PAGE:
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Innovation in existing biotech medicines to benefit patients

Date

06 Oct 2009

Sections

Health & Consumers

Some biologics are being explored to address unmet medical needs in more than 20 indications

Biotechnology medicines have a high potential for application across additional therapeutic indications, offering the promise to address currently unmet medical needs. This potential stems from the targeted mode of action of biotechnology medicines, which involve molecules or pathways that are common in many seemingly different diseases.

The workshop on “Investing in Medical Progress” at the European Health Forum Gastein (sponsored by Amgen) brings together key stakeholders to advance a public discourse on the value of innovation in the biotech industry, and the association between innovation and the development of additional therapeutic indications from existing biotechnology medicines. Such additional therapeutic indications offer the prospect to address unmet medical needs and improve access to medicines for patient in Europe.

The workshop is set against the backdrop of the European Year of Creativity and Innovation 2009, which seeks to promote policy debate and raise awareness of the role of innovation in economic, social and personal development.

“The existing structures in Europe support the development of new biotechnology medicines; however there is a need to better support continued research into existing biotechnology medicines which can offer new medical benefits in different therapeutic indications”, commented Ulrik Schulze, Partner and Managing Director, The Boston Consulting Group.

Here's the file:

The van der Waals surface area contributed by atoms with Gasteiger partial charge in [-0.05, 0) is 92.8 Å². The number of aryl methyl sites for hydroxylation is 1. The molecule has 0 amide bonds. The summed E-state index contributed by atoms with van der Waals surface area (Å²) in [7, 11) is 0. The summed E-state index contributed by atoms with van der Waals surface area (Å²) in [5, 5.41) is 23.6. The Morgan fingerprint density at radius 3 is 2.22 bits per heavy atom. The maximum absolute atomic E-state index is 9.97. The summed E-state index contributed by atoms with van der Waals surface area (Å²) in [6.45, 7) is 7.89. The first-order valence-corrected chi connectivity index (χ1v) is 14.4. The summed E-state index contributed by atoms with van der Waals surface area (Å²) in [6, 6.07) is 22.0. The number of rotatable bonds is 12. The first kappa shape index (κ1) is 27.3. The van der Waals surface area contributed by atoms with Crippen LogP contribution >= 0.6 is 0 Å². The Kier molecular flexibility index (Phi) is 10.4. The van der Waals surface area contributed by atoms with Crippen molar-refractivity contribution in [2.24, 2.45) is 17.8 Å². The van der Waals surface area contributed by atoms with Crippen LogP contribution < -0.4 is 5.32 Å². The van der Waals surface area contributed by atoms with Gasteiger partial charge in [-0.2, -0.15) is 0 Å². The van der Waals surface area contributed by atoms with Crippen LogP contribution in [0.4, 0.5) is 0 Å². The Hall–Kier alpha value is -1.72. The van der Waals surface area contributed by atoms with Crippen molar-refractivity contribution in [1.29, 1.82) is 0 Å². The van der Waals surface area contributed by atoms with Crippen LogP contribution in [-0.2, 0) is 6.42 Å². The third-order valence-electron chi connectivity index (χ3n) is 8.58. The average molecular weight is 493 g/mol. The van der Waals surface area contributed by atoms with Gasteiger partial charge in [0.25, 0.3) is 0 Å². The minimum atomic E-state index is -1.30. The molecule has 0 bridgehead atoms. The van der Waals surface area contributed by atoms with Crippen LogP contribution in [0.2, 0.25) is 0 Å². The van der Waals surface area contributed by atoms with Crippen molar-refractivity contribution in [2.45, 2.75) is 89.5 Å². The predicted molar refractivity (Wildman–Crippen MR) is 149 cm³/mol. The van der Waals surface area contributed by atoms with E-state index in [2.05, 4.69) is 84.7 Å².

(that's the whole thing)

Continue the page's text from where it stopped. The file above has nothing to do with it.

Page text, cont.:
The investment required by industry into the research and development of new indications from existing biotechnology medicines is significant. Additional non-clinical and clinical data are required to support the development and approval of a new indication, with costs reaching in excess of €140 million on average per indication.

“Amgen’s discovery of a new biotechnology medicine for the treatment of the serious autoimmune blood disorder ITP is a recent example of a biotechnology breakthrough innovation by Amgen scientists”, stated Tamas Suto, MD PhD, Executive Medical Director, International Clinical Development, Amgen. “This novel medicine may offer real benefits in several other indications with unmet medical need, underlining the importance of advocating constant innovation in exploring the full therapeutic potential of each novel biotechnology medicine.”

Speaking on the situation in Europe, Morten Frank Pedersen, Associate Vice President, Novo Nordisk (Brussels office), stated, “In other countries such as the United States and Japan, support and incentives are provided to encourage research and development into new indications from existing biotechnology medicines. This drive to protect biotechnology innovation needs to be reflected in Europe”.

EuropaBio, the European Association for Bioindustries, supports this call for a debate on how to stimulate innovation and the identification of ways to deliver the full potential of new biotechnology medicines.

Ends

Notes to Editors

Press contact:
EHFG Press Office
c/o MB Dialog, Thomas Brey
Mobile: +43 676 542 39 09, Tel.: +43 1 917 51 18-15,
info@mbdialog.at, www.ehfg.org

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